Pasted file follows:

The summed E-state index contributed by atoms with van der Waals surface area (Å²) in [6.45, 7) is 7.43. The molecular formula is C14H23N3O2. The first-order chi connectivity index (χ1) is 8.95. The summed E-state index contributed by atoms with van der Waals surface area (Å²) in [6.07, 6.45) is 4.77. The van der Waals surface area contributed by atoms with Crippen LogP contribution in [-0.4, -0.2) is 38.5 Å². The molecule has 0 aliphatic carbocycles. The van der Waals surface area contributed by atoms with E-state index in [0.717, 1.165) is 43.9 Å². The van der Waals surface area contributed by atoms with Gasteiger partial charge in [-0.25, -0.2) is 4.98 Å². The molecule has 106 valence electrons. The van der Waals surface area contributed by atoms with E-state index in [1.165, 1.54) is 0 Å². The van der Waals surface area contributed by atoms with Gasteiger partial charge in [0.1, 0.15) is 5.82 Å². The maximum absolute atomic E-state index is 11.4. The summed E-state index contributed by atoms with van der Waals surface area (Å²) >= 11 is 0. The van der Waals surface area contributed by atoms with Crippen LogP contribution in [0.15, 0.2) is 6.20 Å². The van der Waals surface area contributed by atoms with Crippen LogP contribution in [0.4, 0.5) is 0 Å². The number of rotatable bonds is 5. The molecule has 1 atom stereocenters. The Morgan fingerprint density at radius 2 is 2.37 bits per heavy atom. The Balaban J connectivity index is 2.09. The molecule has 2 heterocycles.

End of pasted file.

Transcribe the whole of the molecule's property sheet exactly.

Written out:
The summed E-state index contributed by atoms with van der Waals surface area (Å²) in [6.45, 7) is 7.43. The molecular formula is C14H23N3O2. The first-order chi connectivity index (χ1) is 8.95. The summed E-state index contributed by atoms with van der Waals surface area (Å²) in [6.07, 6.45) is 4.77. The van der Waals surface area contributed by atoms with Crippen LogP contribution in [-0.4, -0.2) is 38.5 Å². The molecule has 0 aliphatic carbocycles. The van der Waals surface area contributed by atoms with E-state index in [0.717, 1.165) is 43.9 Å². The van der Waals surface area contributed by atoms with Gasteiger partial charge in [-0.25, -0.2) is 4.98 Å². The molecule has 106 valence electrons. The van der Waals surface area contributed by atoms with E-state index in [1.165, 1.54) is 0 Å². The van der Waals surface area contributed by atoms with Gasteiger partial charge in [0.1, 0.15) is 5.82 Å². The maximum absolute atomic E-state index is 11.4. The summed E-state index contributed by atoms with van der Waals surface area (Å²) >= 11 is 0. The van der Waals surface area contributed by atoms with Crippen LogP contribution in [0.15, 0.2) is 6.20 Å². The van der Waals surface area contributed by atoms with Crippen LogP contribution in [0.4, 0.5) is 0 Å². The number of rotatable bonds is 5. The molecule has 1 atom stereocenters. The Morgan fingerprint density at radius 2 is 2.37 bits per heavy atom. The Balaban J connectivity index is 2.09. The molecule has 2 heterocycles.